Everything we know is wrong

As I sat in the canteen of Leeds college of art waiting for Phil Kirby to turn up I tucked into a festive turkey sandwich complete with stuffing and cranberry sauce. The sandwich was a free gift, courtesy of Creative Networks, a monthly networking event hosted by the art college. Tonight was their Christmas party and instead of the usual guest speaker there would be various performances from a band of obscure entertainers.

It felt like I had arrived way too early. The PA system was still being inexpertly assembled with occasional feedback howls whilst a thin crowd of entertainers and administrative staff floated about the echoing room. I was not too early though, it was simply a poor turn out, possibly due to a combination of the unknown quality of the performers, the thin covering of snow outside and the threat of yet more snow to come. I turned my attention onto the sandwich I had clasped in my hands. The chunk of white French loaf sliced down the middle then loaded with a grey and red goo made the sandwich look like a scale model of an Egyptian barge and I eyed it suspiciously.

I don’t like turkey but if there is no alternative I can just about manage breast meat. On this occasion, there was no alternative. I had been surprised when, at the counter, I was confronted with this one option. There was usually a vegetarian choice. Ah well, maybe Christmas requires strict conformity to the festive spirit (a substance, I am reliably informed, that was invented by a Japanese business man).

The eating of it however was not as bad as I had feared; I found no veins of fat or gristle in the meat – something I loathe.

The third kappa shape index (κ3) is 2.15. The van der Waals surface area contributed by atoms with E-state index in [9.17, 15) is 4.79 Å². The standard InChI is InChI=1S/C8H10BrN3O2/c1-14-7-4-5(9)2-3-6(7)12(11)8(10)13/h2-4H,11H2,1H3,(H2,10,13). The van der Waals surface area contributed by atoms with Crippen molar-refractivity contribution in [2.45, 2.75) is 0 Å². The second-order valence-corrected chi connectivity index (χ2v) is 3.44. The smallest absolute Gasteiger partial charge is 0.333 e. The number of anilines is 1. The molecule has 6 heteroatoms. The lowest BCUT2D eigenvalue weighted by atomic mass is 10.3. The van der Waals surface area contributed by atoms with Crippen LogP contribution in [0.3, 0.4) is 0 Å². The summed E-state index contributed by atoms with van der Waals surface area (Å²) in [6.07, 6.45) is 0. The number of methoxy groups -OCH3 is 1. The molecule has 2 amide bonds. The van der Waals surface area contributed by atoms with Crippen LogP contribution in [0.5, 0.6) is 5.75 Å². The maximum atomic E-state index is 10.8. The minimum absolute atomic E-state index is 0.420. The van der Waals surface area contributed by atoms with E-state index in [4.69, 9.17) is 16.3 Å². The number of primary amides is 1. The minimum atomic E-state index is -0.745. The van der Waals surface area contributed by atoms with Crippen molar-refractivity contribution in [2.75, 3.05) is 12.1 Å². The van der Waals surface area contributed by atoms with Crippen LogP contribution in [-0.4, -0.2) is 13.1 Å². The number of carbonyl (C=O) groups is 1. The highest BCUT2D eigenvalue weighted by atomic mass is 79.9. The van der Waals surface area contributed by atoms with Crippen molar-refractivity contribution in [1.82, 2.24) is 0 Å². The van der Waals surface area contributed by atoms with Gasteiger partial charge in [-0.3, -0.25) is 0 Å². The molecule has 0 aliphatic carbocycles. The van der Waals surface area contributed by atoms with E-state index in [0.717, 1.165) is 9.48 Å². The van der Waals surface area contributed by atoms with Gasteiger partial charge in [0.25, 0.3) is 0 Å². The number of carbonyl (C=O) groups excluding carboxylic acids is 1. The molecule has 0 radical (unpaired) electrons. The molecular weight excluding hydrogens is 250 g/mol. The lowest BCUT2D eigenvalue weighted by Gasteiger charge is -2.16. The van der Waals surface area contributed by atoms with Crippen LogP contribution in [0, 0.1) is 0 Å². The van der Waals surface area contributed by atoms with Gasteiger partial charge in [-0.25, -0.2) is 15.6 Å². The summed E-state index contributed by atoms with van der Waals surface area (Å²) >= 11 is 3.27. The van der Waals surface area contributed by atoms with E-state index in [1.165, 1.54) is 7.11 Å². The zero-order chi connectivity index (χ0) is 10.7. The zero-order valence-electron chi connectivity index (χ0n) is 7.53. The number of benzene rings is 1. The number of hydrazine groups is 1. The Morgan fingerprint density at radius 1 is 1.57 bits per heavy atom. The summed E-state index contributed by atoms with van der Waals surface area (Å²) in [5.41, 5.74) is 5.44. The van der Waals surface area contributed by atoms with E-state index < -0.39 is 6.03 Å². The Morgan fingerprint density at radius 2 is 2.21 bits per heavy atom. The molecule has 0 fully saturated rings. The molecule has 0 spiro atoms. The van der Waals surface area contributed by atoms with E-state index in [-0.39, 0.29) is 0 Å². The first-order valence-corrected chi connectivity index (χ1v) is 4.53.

Eventually Phil came into the canteen flanked by a man and a woman. We spotted each other and exchanged waves before he came over to my table and introduced his friends, Samantha and Richard who had both been at the previous nights party at the Temple Works.

Ah, the Temple Works party… It was the best party I had ever attended. Everything about the evening was magical, from the first moment of walking up the street in south Leeds and seeing this exact replica of an Egyptian temple covered incongruously in snow, to the last moment of parting from my new found bohemian friends. It had been a gathering of the cognoscenti of Leeds, all the artists and writers in the surrounding area who had adopted this remarkable building as a fitting venue for their creativity. Inside it was like a set from The Golden Compass; most things were grounded in reality but then something odd would appear and suggest this was ‘our’ reality. I remember being in a cosily lit room, wood panelled and furnished with desks and chestnut red chesterfields invitingly illuminated by adjacent floor lamps. All around, on any available flat surface, lay chocolates and various puddings, ready to eat for any guests who cared to help themselves. I was in the pudding room of the party and several groups of people stood or sat around these confectionaries earnestly discussing the important topic of the day – their equivalent of ‘dust’. The evening kept seesawing between reality and surreality. Despite the quality and quantity of the food on the tables, conversations were the real food at the event, and everyone seemed to have something interesting or remarkable to say, so unlike my day to day experiences living in a small West Yorkshire town.

The impromptu carol singing, complete with hard hats, in the adjoining vast empty space of the factory floor merely added to the joy of sharing a collaborative experience with co-conspirators.

On a high I bid farewell to my new comrades and hastily arranged the meet up with Phil for the next cultural event in Leeds that was the Creativity Networks Christmas bash the following day at Leeds College of art.

I should have known it could not have possibly equalled the sensational party at Temple Works but that wasn’t going to stop me from attempting a repeat performance.